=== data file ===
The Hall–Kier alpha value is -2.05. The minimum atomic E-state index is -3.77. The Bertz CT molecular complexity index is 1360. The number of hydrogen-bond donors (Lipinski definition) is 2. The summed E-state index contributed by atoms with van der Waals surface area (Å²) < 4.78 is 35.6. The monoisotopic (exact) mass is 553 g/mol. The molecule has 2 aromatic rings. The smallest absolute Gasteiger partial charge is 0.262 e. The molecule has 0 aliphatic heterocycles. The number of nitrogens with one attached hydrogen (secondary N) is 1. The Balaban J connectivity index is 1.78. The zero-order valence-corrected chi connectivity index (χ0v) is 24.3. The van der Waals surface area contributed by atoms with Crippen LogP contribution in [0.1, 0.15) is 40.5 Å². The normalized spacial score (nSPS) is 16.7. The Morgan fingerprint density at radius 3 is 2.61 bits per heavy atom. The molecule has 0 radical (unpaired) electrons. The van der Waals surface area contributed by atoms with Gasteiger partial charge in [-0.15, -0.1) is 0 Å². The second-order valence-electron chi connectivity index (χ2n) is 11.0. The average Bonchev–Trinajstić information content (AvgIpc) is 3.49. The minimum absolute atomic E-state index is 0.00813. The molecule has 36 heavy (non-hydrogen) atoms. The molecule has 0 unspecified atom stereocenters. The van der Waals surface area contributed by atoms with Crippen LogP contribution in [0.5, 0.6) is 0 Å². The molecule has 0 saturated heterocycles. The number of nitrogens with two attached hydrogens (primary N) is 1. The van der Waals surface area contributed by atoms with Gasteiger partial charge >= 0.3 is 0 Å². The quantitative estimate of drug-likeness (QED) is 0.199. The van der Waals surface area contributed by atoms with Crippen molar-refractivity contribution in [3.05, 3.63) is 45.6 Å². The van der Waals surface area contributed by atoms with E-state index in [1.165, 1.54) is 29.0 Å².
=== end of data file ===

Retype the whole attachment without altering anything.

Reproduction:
The Hall–Kier alpha value is -2.05. The minimum atomic E-state index is -3.77. The Bertz CT molecular complexity index is 1360. The number of hydrogen-bond donors (Lipinski definition) is 2. The summed E-state index contributed by atoms with van der Waals surface area (Å²) < 4.78 is 35.6. The monoisotopic (exact) mass is 553 g/mol. The molecule has 2 aromatic rings. The smallest absolute Gasteiger partial charge is 0.262 e. The molecule has 0 aliphatic heterocycles. The number of nitrogens with one attached hydrogen (secondary N) is 1. The Balaban J connectivity index is 1.78. The zero-order valence-corrected chi connectivity index (χ0v) is 24.3. The van der Waals surface area contributed by atoms with Crippen LogP contribution in [0.1, 0.15) is 40.5 Å². The normalized spacial score (nSPS) is 16.7. The Morgan fingerprint density at radius 3 is 2.61 bits per heavy atom. The molecule has 0 radical (unpaired) electrons. The van der Waals surface area contributed by atoms with Gasteiger partial charge in [-0.15, -0.1) is 0 Å². The second-order valence-electron chi connectivity index (χ2n) is 11.0. The average Bonchev–Trinajstić information content (AvgIpc) is 3.49. The minimum absolute atomic E-state index is 0.00813. The molecule has 36 heavy (non-hydrogen) atoms. The molecule has 0 unspecified atom stereocenters. The van der Waals surface area contributed by atoms with Crippen LogP contribution in [0.5, 0.6) is 0 Å². The molecule has 0 saturated heterocycles. The number of nitrogens with two attached hydrogens (primary N) is 1. The van der Waals surface area contributed by atoms with Gasteiger partial charge >= 0.3 is 0 Å². The quantitative estimate of drug-likeness (QED) is 0.199. The van der Waals surface area contributed by atoms with Crippen molar-refractivity contribution in [3.05, 3.63) is 45.6 Å². The van der Waals surface area contributed by atoms with E-state index in [1.165, 1.54) is 29.0 Å².